In many situations, it is essential that the physician knows a patient's kidney function as precisely as possible. The glomerular filtration rate (GFR) is calculated in order to assess kidney function. Various equations and methods exist in that regard, each of which has its advantages and disadvantages. As a paper published today in Nephrology Dialysis Transplantation has now shown, there are clear scientific findings on how to calculate GFR optimally for best possible precision.
The glomerular filtration rate (GFR) is normally specified as a measure of kidney function. The GFR is the volume of blood that the kidneys filter per minute (the unit of measurement, in relation to a standardized body surface area, is therefore ml/min/1.73 m2). To calculate or estimate GFR (eGFR= estimated GFR), an equation based, inter alia, on the laboratory parameter serum creatinine is mostly applied. Creatinine, a non-protein nitrogenous substance, is a breakdown product of muscle metabolism that is released continuously and excreted in urine (making it a urinary substance). If kidney function is impaired, eGFR decreases and serum creatinine increases. However, because the body's own creatinine production depends on various factors (e.g. age, gender and muscle mass), the significance of creatinine-based eGFR (eGFRcr) is a recurrent topic of discussion among specialists. For example, the kidney function of a delicate elderly lady (with low muscle mass and correspondingly lower serum creatinine) may be wrongly assessed as normal, based on her creatinine level, even though her kidney function may be significantly reduced. Conversely, the muscular creatinine production in a bodybuilder may cause elevated serum creatinine values and thus lead arithmetically to a low eGFR (despite normal kidney function). The endogenous protein Cystatin C (Cys-C), which is permanently released in the metabolism of almost all body cells, therefore appears to be more suitable as a marker than serum creatinine. The volume of Cys-C amount is independent of age, gender and muscle mass—potential confounding factors in cystatin-based eGFR estimation (eGFRcys) are inflammation, cancer, thyroid dysfunction or steroid therapy. Cys-C measurement is also more expensive than creatinine, and the test is not available in every laboratory.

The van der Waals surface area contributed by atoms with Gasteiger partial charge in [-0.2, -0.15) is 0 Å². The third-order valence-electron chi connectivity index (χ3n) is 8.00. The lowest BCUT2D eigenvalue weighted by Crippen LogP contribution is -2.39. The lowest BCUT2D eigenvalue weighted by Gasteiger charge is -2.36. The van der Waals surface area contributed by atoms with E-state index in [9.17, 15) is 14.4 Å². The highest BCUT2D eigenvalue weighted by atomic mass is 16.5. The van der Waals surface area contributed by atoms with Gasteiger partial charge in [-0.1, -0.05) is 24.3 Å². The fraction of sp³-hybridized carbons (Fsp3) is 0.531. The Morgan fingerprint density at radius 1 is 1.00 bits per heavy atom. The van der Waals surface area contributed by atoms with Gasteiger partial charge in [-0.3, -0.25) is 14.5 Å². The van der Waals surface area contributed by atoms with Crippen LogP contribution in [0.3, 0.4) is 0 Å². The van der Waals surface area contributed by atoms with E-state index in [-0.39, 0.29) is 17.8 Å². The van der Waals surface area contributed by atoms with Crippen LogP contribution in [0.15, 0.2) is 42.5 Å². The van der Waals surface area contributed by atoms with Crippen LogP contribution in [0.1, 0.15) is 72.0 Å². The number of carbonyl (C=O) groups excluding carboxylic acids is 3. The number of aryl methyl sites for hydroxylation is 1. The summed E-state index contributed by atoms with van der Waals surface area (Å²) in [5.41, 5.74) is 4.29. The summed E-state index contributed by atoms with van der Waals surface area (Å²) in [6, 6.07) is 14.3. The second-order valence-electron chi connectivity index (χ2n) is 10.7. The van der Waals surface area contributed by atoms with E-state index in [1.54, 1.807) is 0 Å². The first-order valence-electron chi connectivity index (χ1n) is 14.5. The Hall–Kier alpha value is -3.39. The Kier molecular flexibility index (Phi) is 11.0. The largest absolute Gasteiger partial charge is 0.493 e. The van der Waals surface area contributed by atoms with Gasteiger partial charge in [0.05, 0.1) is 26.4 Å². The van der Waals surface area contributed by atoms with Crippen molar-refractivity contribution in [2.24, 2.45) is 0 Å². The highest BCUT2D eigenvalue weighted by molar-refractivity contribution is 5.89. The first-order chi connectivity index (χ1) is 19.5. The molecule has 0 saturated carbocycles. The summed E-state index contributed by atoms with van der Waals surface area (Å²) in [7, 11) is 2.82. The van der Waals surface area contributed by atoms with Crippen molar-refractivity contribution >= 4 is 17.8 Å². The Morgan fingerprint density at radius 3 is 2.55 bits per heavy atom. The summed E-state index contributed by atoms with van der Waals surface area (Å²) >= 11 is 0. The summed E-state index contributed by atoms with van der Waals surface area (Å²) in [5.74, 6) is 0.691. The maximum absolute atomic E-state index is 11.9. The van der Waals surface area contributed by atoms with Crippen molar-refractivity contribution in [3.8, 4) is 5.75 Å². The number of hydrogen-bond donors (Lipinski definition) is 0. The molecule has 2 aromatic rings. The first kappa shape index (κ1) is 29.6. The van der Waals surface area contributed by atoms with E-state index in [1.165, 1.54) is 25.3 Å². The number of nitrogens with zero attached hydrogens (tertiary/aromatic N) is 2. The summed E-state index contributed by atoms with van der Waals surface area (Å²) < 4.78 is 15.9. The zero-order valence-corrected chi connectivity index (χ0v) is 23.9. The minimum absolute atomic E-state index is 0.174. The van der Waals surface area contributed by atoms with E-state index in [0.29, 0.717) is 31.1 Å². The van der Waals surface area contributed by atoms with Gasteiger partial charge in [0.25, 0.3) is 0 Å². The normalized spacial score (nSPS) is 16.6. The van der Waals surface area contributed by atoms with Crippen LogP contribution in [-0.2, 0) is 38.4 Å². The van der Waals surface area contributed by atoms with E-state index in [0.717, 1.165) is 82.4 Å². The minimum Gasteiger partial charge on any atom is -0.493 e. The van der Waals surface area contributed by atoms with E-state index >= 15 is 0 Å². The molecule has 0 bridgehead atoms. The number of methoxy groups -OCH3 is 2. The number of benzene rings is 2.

An equation for estimating eGFR that includes both parameters (eGFRcr-cys) has been shown to provide the most accurate approximation of true GFR, not only in early stages, but also in late stages of kidney disease. This may be due to the fact that the confounding factors of the two parameters are independent of each other and play a less significant role in the combined equation eGFRcr-cys, according to the authors. eGFRcr-cys is particularly suitable, therefore, when it is important to know how well kidneys function as precisely as possible and at an early stage (e.g. to calculate the dosage of certain drugs, for enrolment in studies, or in the case of potential kidney donors).
"Accurate measurement is needed for the early detection of CKD. The ERA-EDTA recommends that eGFRcys and eGFRcr-cys be implemented as the new standard", emphasizes Professor Denis Fouque, Lyon/France, NDT´s Editor-in-chief.
Restriction of kidney function is known to worsen the prognosis of patients with cardiovascular disease. "eGFRcys and eGFRcr-cys could be used in anybody with an eGFRcr of 45-60 or 60-90 ml/min/1.73 m2 plus another cardiovascular risk factor to confirm diagnosis/staging of CKD. The lowest identified eGFR should be used for forward planning", explains corresponding author, Dr. Jennifer Lees, Glasgow. "EGFRcys should be used in parallel with traditional cardiovascular risk factors in order to produce a more exact prediction of individual risk and to optimize the primary prevention cardiovascular disease."
More information: Jennifer S Lees et al, Cystatin C to predict renal disease and cardiovascular risk, Nephrology Dialysis Transplantation (2020). DOI: 10.1093/ndt/gfaa152
Provided by ERA-EDTA